SCOTT SIMON, HOST:
The U.S. economy saw the strongest job growth since 1999 last year. That's according to the latest statistics out of the U.S. Labor Department yesterday. The country gained another 252,000 jobs in December. That sounds good news, but as NPR's Chris Arnold tells us this latest jobs report also dashed some hopes for bigger paychecks.
CHRIS ARNOLD, BYLINE: If American workers had to pick a song to play for their bosses, a good choice might be this little number from the faux-rock band Spinal Tap.
(SOUNDBITE OF SONG, "GIMME SOME MONEY")
SPINAL TAP: (Singing) Do I have to come right flat out and tell you everything. Give me some money. Give me some money.
ARNOLD: Money is the rub with this recovery. Employers are hiring more people. That's good, but overall the real wages that they're paying remain flat, and this jobs report in particular was disappointing. A month ago it looked like wages were starting to pick up, but now those November numbers were revised lower and in December wages actually fell a bit.
HARRY HOLZER: So there is this ongoing puzzle and economists are trying to figure this out.
ARNOLD: Harry Holzer is a former chief economist for the Labor Department. He says the puzzle is that the official unemployment rate has now fallen to 5.6 percent. And, historically, that's meant that there's enough demand for labor to push up wages. So...
HOLZER: How can it be that we haven't seen any growth, adjusted for inflation, so far? Probably the real answer to that is that there's still more slack in the labor market.
ARNOLD: In other words, the unemployment rate just isn't as good a yardstick this time around. Many workers have dropped out of the labor force or are working part time. That's not captured in the unemployment rate figure. Now, just about everybody agrees that if employers keep hiring more workers at some point wages will rise, but the question then is by how much? Holzer says if you look back at the 30-year period after World War II...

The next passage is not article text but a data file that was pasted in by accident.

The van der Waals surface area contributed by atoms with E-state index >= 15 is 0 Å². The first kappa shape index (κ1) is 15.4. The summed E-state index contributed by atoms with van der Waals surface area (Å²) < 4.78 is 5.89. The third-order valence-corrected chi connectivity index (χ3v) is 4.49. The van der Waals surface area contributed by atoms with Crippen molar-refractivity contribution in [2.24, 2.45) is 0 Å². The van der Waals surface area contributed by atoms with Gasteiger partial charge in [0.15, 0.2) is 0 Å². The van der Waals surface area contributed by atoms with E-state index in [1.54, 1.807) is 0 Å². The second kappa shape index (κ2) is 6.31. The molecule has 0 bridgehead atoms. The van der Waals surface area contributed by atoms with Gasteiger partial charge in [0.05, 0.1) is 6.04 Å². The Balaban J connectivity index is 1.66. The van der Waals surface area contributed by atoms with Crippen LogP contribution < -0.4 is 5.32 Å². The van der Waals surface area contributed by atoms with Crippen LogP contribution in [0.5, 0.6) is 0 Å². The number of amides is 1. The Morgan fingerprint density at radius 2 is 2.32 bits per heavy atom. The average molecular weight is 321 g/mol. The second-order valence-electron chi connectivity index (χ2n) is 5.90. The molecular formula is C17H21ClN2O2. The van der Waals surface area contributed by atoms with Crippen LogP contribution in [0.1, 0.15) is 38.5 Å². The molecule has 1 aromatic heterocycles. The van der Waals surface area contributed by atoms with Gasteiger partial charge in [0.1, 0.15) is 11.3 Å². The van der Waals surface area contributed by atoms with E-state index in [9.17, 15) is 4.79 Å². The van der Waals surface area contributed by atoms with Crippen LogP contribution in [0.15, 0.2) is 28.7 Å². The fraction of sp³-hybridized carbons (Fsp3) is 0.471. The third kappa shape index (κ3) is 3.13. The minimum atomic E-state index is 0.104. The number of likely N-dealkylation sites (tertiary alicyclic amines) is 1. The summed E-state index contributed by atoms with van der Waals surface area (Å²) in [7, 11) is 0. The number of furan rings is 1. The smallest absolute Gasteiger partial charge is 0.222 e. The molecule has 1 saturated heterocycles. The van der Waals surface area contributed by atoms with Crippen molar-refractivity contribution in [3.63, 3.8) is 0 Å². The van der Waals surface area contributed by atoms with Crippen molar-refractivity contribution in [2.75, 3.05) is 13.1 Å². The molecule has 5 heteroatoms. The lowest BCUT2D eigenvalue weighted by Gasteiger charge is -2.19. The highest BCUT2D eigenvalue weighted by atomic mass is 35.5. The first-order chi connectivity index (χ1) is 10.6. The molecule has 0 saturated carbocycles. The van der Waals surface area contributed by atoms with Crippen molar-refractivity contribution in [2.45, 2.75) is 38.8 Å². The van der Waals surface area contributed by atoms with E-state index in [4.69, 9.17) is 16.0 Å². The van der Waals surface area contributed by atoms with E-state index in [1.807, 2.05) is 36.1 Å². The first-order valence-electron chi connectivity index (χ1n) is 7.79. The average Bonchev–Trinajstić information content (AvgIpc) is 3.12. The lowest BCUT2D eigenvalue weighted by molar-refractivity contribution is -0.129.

HOLZER: The rising tide was lifting all the boats, so you had strong wage growth year-in, year-out, and over a 30-year period, you know, the average worker's earnings were more or less doubled.
ARNOLD: Since the early 1970s, though, it's been a very different story. Holzer says overall wages, adjusted for inflation, have only risen 20 percent since 1973. And when you look at big chunks of what used to be the middle-class - take, working-age men with a high school education - their wages haven't risen at all. In fact, they've fallen.
HOLZER: All less-educated men are earning less than they did 40 years ago. That's just a really new story in American history. You know, people ought to know that that's really different than anything we've experienced in the past.
ARNOLD: And that's troubling to both liberal and conservative economists. Michael Strain is a labor economist with the American Enterprise Institute.
MICHAEL STRAIN: I'm very concerned about it. I think that taking kind of the short-term view, there's a policy response, which is for the Fed to continue its campaign of stimulating the economy.
ARNOLD: Longer-term, most everyone agrees it'll be important to better educate and train the American workforce. Higher skills mean more money and a better future. For his part President Obama yesterday spoke at a community college in Tennessee.
(SOUNDBITE OF ARCHIVED RECORDING)
PRESIDENT BARACK OBAMA: I'm announcing an ambitious new plan to bring down the cost of community college tuition in America. I want to bring it down to zero.
OBAMA: We're going to - I want to.
ARNOLD: The president called for two free years of community college for all Americans.
(SOUNDBITE OF ARCHIVED RECORDING)
OBAMA: I want to make it free.
ARNOLD: Betsey Stevensen is a labor economist on the president's Council of Economic Advisers. She says, basically, college is the new high school when it comes to having skills to get a good paying job. And a century ago, of course, we made high school free.
BETSEY STEVENSEN: When we decided to make high school free and universal, the rest of the world laughed us and called us wasteful.
ARNOLD: But Stevensen said it paid off big-time and the administration's hoping free community college would as well. Chris Arnold, NPR News.
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